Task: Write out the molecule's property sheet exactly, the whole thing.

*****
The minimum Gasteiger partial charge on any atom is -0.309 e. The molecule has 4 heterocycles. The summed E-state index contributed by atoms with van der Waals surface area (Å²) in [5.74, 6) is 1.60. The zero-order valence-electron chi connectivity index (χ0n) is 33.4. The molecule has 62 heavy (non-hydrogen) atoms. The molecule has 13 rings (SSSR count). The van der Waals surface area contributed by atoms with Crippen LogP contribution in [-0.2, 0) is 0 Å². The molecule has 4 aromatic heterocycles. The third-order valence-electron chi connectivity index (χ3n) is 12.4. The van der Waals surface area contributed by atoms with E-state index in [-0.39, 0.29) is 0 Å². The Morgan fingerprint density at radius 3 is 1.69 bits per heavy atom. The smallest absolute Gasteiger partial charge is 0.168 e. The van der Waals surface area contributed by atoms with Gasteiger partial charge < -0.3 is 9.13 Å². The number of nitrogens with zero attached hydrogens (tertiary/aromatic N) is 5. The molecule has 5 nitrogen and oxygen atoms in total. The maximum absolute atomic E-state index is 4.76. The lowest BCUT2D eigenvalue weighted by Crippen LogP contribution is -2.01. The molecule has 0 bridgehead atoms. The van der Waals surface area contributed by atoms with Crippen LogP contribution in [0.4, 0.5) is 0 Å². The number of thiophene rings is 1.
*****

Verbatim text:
The minimum Gasteiger partial charge on any atom is -0.309 e. The molecule has 4 heterocycles. The summed E-state index contributed by atoms with van der Waals surface area (Å²) in [5.74, 6) is 1.60. The zero-order valence-electron chi connectivity index (χ0n) is 33.4. The molecule has 62 heavy (non-hydrogen) atoms. The molecule has 13 rings (SSSR count). The van der Waals surface area contributed by atoms with Crippen LogP contribution in [-0.2, 0) is 0 Å². The molecule has 4 aromatic heterocycles. The third-order valence-electron chi connectivity index (χ3n) is 12.4. The van der Waals surface area contributed by atoms with E-state index in [-0.39, 0.29) is 0 Å². The Morgan fingerprint density at radius 3 is 1.69 bits per heavy atom. The smallest absolute Gasteiger partial charge is 0.168 e. The van der Waals surface area contributed by atoms with Gasteiger partial charge < -0.3 is 9.13 Å². The number of nitrogens with zero attached hydrogens (tertiary/aromatic N) is 5. The molecule has 5 nitrogen and oxygen atoms in total. The maximum absolute atomic E-state index is 4.76. The lowest BCUT2D eigenvalue weighted by Crippen LogP contribution is -2.01. The molecule has 0 bridgehead atoms. The van der Waals surface area contributed by atoms with Crippen LogP contribution in [0.4, 0.5) is 0 Å². The number of thiophene rings is 1.